2x04_Good_Grief_(32)

You get the picture.

Anyway, let’s move on to more pasta and less cheese.  Gabriel Fauré wrote his lovely, mystical Pavane Op. 50 in 1887.  “Elegant, but not otherwise important,” remarked the composer in what was most certainly the catalyst for the “bewildered” emoji.  The piece was originally written for piano, but is most often heard in an orchestral arrangement featuring a small group of strings, winds and horns. Here, however, is a very enjoyable trio performance of flute, harp and viola.

Murray Perahia’s recording of Bach’s Goldberg Variations never fails to clear my head.  Listening to it is like giving my brain a good spring cleaning, because the music is just that: clean.  Clean and lovely and rippling and vibrant. Note: adjective level exceeded.  While my Sibling will rally for Glenn Gould’s recording, you’ll find me firmly planted in Camp Perahia.  His fingerings are extremely light and crisp, which is exactly what the Variations require.  #Perahia2016 #TakingAmericaBach

Lastly, Renée Fleming’s recording of Debussy’s Beau soir has served me well these last few months.  Accompanied by the stellar Jean-Yves Thibaudet, her lustrous soprano sails through the poem written by Paul Bourget around the mid-1880s and set to music by Debussy not long after.  I first learned this piece in college and find the melody just as haunting today as I did then.

What classical music has met you well during difficult times?  We’d love to hear about it.

 

 

 

 

 

 

 

 

 

 

 

 

 

 

 

 

 

 

 

 

 

 

 

 

 

 

 

 

 

Chorally Yours: Whitacre’s “Water Night”

Did you ever hear a piece of music that reverberated within every single cell of your body or caused each hair on your head to stand on end?  A piece of music that you craved over and over, and each time you listened to it you heard something new?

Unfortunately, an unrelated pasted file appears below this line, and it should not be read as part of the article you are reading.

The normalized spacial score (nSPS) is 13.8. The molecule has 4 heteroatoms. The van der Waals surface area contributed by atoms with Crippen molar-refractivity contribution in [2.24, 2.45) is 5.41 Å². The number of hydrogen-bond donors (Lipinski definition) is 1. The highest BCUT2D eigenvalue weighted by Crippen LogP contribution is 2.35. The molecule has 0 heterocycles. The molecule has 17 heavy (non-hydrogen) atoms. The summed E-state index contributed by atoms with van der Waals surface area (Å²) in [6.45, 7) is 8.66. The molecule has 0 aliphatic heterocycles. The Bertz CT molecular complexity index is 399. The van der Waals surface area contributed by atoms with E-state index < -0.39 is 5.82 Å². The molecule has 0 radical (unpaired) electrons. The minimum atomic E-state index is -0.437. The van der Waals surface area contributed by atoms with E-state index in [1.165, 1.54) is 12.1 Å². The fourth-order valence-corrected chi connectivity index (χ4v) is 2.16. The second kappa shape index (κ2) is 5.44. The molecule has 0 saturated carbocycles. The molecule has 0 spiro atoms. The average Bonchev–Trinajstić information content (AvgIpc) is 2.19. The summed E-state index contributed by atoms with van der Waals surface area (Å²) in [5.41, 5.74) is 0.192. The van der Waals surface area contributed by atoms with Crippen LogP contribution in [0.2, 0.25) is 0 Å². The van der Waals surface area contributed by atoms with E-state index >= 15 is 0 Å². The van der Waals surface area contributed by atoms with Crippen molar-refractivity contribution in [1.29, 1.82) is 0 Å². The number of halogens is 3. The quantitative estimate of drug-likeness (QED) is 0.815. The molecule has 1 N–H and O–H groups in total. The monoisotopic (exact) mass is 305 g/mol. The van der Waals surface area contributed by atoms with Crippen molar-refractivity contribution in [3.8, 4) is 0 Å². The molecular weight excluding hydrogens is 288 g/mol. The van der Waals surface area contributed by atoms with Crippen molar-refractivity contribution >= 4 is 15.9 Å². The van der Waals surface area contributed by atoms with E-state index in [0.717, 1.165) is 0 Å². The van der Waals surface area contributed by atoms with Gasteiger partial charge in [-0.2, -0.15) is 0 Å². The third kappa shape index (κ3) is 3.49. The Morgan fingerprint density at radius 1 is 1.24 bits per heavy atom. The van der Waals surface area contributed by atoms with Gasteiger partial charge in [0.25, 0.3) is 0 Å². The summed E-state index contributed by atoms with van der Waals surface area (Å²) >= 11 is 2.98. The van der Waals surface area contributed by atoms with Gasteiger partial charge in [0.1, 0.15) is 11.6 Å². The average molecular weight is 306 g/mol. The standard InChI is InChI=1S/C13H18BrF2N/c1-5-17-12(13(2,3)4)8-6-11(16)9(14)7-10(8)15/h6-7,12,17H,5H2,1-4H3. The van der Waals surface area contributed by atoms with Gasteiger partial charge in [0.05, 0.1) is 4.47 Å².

Today we’re taking an exuberant dive into the setting of Octavio Paz’s poem Agua nocturna, composed by the much-acclaimed Eric Whitacre as “Water Night”.

But first, a caveat.  My meager vocabulary, choral and otherwise, is not going to do this piece justice.  No amount of witticism or schmancy terms like “pan-diatonic” are going to convey to you, appreciated reader, just how much this music has changed the neurons firing in my brain.  All I can offer is what follows.

“Water Night was just one of those pieces,” Whitacre writes on his website.  After spending the day with his friend and mentor Dr. Bruce Mayhall and being convinced to finish his degree, Whitacre went home and opened his book of Octavio Paz poetry.

I can’t really describe what happened. The music sounded in the air as I read the poem, as if it were a part of the poetry. I just started taking dictation as fast as I could, and the thing was basically finished in about 45 minutes. I have never experienced anything like it, before or since, and with my limited vocabulary I can only describe it as a pure and perfect and simple gift. It has become one of my most popular pieces, and I’ve heard countless people who sing it or hear it describing the same feeling I had when I wrote it down. I remain eternally grateful for this gift.

“Basically finished in about 45 minutes.” Fact:  in college, it took me at least one week to write one mostly lousy 16-measure hymn.  Fact: despite my composing shortcomings, I am able to recognize that the music Whitacre wrote exactly matches Paz’s text.  “Sounded in the air” indeed. It’s stunningly beautiful.

Here is the text in its entirety:

Night with the eyes of a horse that trembles in the night,
night with eyes of water in the field asleep
is in your eyes, a horse that trembles,
is in your eyes of secret water.

Eyes of shadow-water,
eyes of well-water,
eyes of dream-water.

Silence and solitude,
two little animals moon-led,
drink in your eyes,
drink in those waters.

If you open your eyes,
night opens, doors of musk,
the secret kingdom of the water opens
flowing from the center of night.

And if you close your eyes,
a river, a silent and beautiful current,
fills you from within,
flows forward, darkens you,
night brings its wetness to beaches
in your soul.

Octavio Paz, 1914-1998
(Adapted by Eric Whitacre, Translation by Muriel Rukeyser)

Now listen to the Brigham Young University Singers, and read the text as you listen. (I’m not bossy, just excited.)